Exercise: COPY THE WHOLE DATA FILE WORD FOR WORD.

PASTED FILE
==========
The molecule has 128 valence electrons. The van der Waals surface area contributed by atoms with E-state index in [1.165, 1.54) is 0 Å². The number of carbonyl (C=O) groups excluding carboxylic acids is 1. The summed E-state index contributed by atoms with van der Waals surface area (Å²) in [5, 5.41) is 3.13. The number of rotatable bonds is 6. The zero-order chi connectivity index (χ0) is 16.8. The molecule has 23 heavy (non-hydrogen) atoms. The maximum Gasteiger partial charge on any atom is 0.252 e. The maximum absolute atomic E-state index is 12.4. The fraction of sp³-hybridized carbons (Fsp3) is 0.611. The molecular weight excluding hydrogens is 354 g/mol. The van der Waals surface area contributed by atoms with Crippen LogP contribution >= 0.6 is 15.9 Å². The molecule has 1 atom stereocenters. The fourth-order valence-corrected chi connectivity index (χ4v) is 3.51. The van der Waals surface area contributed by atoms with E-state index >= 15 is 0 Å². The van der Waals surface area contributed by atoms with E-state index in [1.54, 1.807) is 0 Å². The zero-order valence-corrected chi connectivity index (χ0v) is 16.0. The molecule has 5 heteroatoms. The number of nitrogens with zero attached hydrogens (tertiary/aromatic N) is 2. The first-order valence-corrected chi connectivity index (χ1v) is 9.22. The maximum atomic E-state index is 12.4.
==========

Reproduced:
The molecule has 128 valence electrons. The van der Waals surface area contributed by atoms with E-state index in [1.165, 1.54) is 0 Å². The number of carbonyl (C=O) groups excluding carboxylic acids is 1. The summed E-state index contributed by atoms with van der Waals surface area (Å²) in [5, 5.41) is 3.13. The number of rotatable bonds is 6. The zero-order chi connectivity index (χ0) is 16.8. The molecule has 23 heavy (non-hydrogen) atoms. The maximum Gasteiger partial charge on any atom is 0.252 e. The maximum absolute atomic E-state index is 12.4. The fraction of sp³-hybridized carbons (Fsp3) is 0.611. The molecular weight excluding hydrogens is 354 g/mol. The van der Waals surface area contributed by atoms with Crippen LogP contribution >= 0.6 is 15.9 Å². The molecule has 1 atom stereocenters. The fourth-order valence-corrected chi connectivity index (χ4v) is 3.51. The van der Waals surface area contributed by atoms with E-state index >= 15 is 0 Å². The van der Waals surface area contributed by atoms with E-state index in [1.54, 1.807) is 0 Å². The zero-order valence-corrected chi connectivity index (χ0v) is 16.0. The molecule has 5 heteroatoms. The number of nitrogens with zero attached hydrogens (tertiary/aromatic N) is 2. The first-order valence-corrected chi connectivity index (χ1v) is 9.22. The maximum atomic E-state index is 12.4.